This post is part of the MyShingle Solos summer series which will run between June 17 and July 3, 2014.
This post is written by MyShingle Guest Blogger Sonia Lakhany
Choosing a name for your company or law firm can be difficult. I am asked often by fellow attorneys about the difference between a corporate name and a trademark, so this article will help clarify.
Let’s start with corporate names. A corporate name is the name of the actual business entity – the name that gets registered with the Secretary of State at the time of incorporation. This is the company’s “official” name. Incorporating with a Secretary of State gives the company the right to use its name for official purposes, such as banking, on legal documents, and as a tax payer.
A trademark, on the other hand, is a particular word, phrase, symbol, design, or a combination thereof (such as a logo) that is the name shown to the public – the public-facing name the company uses in the stream of commerce to identify its goods or services. Trademark registrations are applied for through the United States Patent and Trademark Office (for federal registration), state offices (for state registration), or internationally.
An easy illustration of the difference between corporate names and trademarks is TJ Maxx. TJ Maxx is a trademark for retail department store services, but that is not its corporate name. The corporate name is TJX Operating Companies, Inc., which most of us do not recognize.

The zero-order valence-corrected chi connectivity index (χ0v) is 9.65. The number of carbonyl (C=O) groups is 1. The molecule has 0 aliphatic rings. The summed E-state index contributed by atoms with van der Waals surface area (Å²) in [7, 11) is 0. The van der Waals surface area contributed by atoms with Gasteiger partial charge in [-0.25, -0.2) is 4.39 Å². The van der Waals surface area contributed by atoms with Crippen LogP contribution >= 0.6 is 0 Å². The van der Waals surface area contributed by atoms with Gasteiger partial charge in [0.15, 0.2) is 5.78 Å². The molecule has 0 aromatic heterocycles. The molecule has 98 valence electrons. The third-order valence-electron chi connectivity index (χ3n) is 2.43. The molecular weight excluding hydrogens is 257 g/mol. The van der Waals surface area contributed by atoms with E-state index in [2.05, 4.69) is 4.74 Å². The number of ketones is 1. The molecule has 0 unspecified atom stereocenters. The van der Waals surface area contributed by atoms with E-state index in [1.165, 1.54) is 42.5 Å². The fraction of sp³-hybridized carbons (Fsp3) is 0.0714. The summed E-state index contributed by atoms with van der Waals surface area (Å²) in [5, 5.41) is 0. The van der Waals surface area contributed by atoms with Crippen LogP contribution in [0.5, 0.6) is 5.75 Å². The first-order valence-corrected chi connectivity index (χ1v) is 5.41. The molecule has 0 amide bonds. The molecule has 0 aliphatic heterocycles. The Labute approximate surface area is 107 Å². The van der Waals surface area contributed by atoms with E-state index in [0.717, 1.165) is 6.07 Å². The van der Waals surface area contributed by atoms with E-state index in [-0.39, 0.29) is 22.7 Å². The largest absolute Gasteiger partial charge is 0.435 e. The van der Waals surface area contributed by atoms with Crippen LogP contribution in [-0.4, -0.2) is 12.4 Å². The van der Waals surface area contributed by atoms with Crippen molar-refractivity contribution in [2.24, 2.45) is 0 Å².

A common misconception – among both business owners and lawyers – is that when a Secretary of State allows a company to incorporate with a particular name, the company thereby has permission to use that corporate name as a trademark. The truth is that when incorporation is allowed with a certain name, this does not necessarily mean use of that corporate name does not infringe someone else’s trademark.
Following the example above, let’s say you or your client wanted to incorporate the name TJ Maximum, Inc. A secretary of state is likely to allow that. However, if you or your client began using that name in connection with retail clothing, the owner of the TJ Maxx trademark would likely have a strong trademark infringement claim. The fact that a Secretary of State allowed incorporation with the name TJ Maximum, Inc. is not a defense to trademark infringement.
The bottom line is that corporate names and trademarks are two different things and shouldn’t be confused. If you have any questions about trademarks, please feel free to contact me at Sonia@lilenfeldpc.com.
Sonia Lakhany is an Associate at Lilenfeld PC. She focuses her practice on trademark and copyright prosecution and litigation. In addition to her practice, Sonia is an instructor at the Trademark Institute of Training, where she lectures on trademark law basics and the mechanics of trademark prosecution.